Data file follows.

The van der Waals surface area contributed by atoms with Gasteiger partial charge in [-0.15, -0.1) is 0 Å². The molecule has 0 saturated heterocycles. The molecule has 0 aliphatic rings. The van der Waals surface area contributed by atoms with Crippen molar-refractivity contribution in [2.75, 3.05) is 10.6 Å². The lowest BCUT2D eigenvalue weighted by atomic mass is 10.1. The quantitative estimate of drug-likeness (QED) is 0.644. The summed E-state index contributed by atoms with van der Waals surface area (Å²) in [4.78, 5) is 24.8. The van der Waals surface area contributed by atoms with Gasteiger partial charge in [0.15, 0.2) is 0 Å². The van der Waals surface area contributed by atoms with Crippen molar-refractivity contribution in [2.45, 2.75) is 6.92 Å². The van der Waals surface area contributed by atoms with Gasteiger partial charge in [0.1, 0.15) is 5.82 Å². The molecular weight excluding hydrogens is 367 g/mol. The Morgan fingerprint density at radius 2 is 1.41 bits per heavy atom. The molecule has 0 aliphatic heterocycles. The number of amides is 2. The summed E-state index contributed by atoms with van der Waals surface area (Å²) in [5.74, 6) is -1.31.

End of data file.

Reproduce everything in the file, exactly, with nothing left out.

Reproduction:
The van der Waals surface area contributed by atoms with Gasteiger partial charge in [-0.15, -0.1) is 0 Å². The molecule has 0 saturated heterocycles. The molecule has 0 aliphatic rings. The van der Waals surface area contributed by atoms with Crippen molar-refractivity contribution in [2.75, 3.05) is 10.6 Å². The lowest BCUT2D eigenvalue weighted by atomic mass is 10.1. The quantitative estimate of drug-likeness (QED) is 0.644. The summed E-state index contributed by atoms with van der Waals surface area (Å²) in [4.78, 5) is 24.8. The van der Waals surface area contributed by atoms with Gasteiger partial charge in [0.15, 0.2) is 0 Å². The van der Waals surface area contributed by atoms with Crippen molar-refractivity contribution in [2.45, 2.75) is 6.92 Å². The van der Waals surface area contributed by atoms with Gasteiger partial charge in [0.1, 0.15) is 5.82 Å². The molecular weight excluding hydrogens is 367 g/mol. The Morgan fingerprint density at radius 2 is 1.41 bits per heavy atom. The molecule has 0 aliphatic heterocycles. The number of amides is 2. The summed E-state index contributed by atoms with van der Waals surface area (Å²) in [5.74, 6) is -1.31.